A key feature of PoE technology is that it allows for remote power management. PoE switches can monitor the power usage of PoE devices and adjust the power supply accordingly. This allows for more efficient use of power and helps to reduce overall energy costs.
Additionally, PoE technology supports power management features such as scheduled power on/off and prioritization of critical devices.
At its core, PoE operates by injecting a low-voltage DC signal into the Ethernet data stream. This signal is carried over the Ethernet cabling to the PoE-enabled device, where it is separated from the data and used to power the device.
The IEEE 802.3af standard, also known as PoE Type 1, provides up to 15.4 watts of power per port, while the newer IEEE 802.3at standard, also known as PoE Type 2 or PoE+, provides up to 30 watts per port. This increased power capability allows PoE+ to support a wider range of devices, including high-power devices such as wireless access points, PTZ cameras, and video phones.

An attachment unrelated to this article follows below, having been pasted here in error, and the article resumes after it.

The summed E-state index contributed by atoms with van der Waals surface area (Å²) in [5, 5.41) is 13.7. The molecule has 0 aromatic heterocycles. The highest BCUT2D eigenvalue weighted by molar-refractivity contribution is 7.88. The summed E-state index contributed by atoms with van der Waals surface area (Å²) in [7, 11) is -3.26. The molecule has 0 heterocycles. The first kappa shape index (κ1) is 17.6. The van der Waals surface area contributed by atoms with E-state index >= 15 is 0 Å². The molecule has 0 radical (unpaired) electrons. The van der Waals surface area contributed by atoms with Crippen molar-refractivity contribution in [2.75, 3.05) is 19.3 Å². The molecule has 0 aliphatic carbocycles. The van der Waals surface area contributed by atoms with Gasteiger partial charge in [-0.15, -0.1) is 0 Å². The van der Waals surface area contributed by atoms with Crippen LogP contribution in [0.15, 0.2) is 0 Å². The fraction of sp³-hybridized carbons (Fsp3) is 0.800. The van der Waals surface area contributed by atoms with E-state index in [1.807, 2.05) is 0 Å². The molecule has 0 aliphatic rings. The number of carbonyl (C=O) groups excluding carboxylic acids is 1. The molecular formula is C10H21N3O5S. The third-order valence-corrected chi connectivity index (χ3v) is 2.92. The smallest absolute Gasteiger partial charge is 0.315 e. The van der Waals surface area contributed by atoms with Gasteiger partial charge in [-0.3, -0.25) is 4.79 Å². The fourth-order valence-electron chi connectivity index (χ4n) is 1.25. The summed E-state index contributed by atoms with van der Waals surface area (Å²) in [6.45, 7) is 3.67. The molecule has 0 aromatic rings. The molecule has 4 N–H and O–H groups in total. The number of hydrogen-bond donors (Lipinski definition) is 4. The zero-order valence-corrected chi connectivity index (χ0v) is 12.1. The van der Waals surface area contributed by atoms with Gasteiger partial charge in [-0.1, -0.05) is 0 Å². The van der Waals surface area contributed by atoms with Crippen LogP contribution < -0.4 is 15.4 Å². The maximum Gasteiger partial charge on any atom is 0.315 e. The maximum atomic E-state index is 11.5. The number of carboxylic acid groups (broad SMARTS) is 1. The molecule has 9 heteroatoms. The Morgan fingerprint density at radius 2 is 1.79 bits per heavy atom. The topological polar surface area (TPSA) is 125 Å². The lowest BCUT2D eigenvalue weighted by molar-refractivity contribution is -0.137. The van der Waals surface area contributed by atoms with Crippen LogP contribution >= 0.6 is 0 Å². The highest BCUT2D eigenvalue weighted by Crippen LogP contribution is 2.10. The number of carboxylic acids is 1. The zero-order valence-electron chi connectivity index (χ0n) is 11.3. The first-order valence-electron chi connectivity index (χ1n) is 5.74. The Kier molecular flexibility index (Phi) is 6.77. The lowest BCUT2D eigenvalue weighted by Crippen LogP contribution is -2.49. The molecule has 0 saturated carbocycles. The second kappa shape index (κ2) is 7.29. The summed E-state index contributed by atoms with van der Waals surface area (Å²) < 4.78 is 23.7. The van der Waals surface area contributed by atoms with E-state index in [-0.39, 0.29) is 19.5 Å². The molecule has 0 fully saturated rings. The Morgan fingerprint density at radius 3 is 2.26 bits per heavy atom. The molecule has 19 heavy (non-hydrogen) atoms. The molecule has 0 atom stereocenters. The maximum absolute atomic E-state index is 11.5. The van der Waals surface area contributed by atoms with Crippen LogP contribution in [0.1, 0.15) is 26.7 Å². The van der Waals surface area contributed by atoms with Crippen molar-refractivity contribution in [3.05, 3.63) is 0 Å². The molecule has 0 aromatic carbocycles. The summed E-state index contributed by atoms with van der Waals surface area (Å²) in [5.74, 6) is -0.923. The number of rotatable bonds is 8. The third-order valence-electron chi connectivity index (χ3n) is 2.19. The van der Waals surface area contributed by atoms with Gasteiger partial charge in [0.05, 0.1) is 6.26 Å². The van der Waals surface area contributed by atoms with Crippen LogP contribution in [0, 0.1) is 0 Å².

Surge Protection and Voltage Adjustment
PoE technology also includes features such as surge protection and voltage adjustment.
Surge protection is important for devices that are exposed to outdoor environments or other settings where they may be vulnerable to power surges or lightning strikes. PoE surge protectors are designed to protect PoE devices from voltage spikes and surges that can occur in the Ethernet cabling.
These devices typically include a surge arrester and a gas discharge tube that work together to divert excess voltage away from the PoE device and protect it from damage.
Voltage adjustment is another important feature of PoE technology. In some cases, PoE devices may require a specific voltage level to operate optimally. PoE voltage regulators can be used to adjust the voltage supplied to a device to ensure that it receives the correct level of power. This can help to prevent issues such as voltage drops, which can cause devices to malfunction or fail.
Voltage adjustment also allows for the adjustment of the voltage supplied to a device, which can help to optimize power usage and prolong the lifespan of the device.
PoE technology is a convenient and cost-effective solution for powering network devices. Its ability to provide power over Ethernet cabling eliminates the need for separate power cables, while its remote power management capabilities and scalability make it an ideal solution for a variety of settings.
With its support for standard PoE and PoE+ capabilities, as well as additional features such as surge protection and voltage adjustment, PoE technology offers a range of benefits that make it an attractive option for powering network devices.